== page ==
Palestinians will hold presidential and legislative elections by September, a top aide to President Mahmoud Abbas announced Saturday, a surprise move apparently prompted by the political unrest spreading in the Arab world.

Abbas aide Yasser Abed Rabbo did not give a firm date for elections, but said the chief Palestinian decision-making body, the Palestine Liberation Organization, was already making preparations.

"We call on parties to put aside all of their differences and to focus on conducting the elections by September at the latest," he told a news conference.

However, Abbas' main political rival, the Islamic militant Hamas, said it would not participate.

Abed Rabbo spoke a day after Egyptian President Hosni Mubarak stepped down in response to nearly three weeks of mass protests against his 30-year rule. The Egyptian protests and another successful revolt in Tunisia a month earlier have inspired calls for democratic reform throughout a region dominated by autocratic governments.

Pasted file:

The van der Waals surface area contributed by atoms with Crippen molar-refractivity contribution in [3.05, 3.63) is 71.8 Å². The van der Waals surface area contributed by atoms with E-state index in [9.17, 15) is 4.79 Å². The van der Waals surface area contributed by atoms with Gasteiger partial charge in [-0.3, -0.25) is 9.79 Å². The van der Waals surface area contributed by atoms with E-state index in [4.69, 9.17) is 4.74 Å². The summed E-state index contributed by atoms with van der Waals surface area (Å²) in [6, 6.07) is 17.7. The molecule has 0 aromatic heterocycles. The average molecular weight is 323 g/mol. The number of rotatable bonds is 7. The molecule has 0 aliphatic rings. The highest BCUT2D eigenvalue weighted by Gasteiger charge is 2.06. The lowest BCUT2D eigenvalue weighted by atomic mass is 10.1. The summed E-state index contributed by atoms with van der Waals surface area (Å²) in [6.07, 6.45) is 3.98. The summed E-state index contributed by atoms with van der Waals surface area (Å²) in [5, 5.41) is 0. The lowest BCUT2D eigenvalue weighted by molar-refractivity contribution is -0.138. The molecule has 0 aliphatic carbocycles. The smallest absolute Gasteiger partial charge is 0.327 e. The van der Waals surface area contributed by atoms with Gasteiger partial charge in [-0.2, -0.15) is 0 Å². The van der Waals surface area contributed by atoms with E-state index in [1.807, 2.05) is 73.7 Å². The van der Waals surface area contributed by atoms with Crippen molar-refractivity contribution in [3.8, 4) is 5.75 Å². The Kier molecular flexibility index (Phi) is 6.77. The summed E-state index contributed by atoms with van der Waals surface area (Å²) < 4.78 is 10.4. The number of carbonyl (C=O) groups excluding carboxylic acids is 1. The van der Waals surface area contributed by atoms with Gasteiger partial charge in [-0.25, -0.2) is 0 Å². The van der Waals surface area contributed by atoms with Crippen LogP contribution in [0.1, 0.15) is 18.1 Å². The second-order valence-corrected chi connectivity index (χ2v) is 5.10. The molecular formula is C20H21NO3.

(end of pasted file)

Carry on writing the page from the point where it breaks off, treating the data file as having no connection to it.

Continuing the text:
Palestinian elections were meant to be held last year, but the vote was put off because of the split between Abbas' government in the West Bank and the rival Hamas regime in the Gaza Strip.

Hamas rose to power in parliamentary elections in 2006, and a year later seized Gaza from forces loyal to Abbas' Fatah movement. Since then, both sides have resisted calls for new elections as repeated attempts to reconcile failed.

The Palestinians hope to turn Gaza and the West Bank, located on opposite sides of Israel, into an independent state, with east Jerusalem as their capital. The internal divisions are a major stumbling block to any future deal.

In Gaza, a Hamas official said Saturday that they would not allow elections in the coastal strip.

"Hamas will not participate or recognize or give any cover for this election and we consider this announcement a conspiracy against the Palestinian people," said spokesman Fawzi Barhoum. "Hamas believes in elections but elections can come only after [political] reconciliation."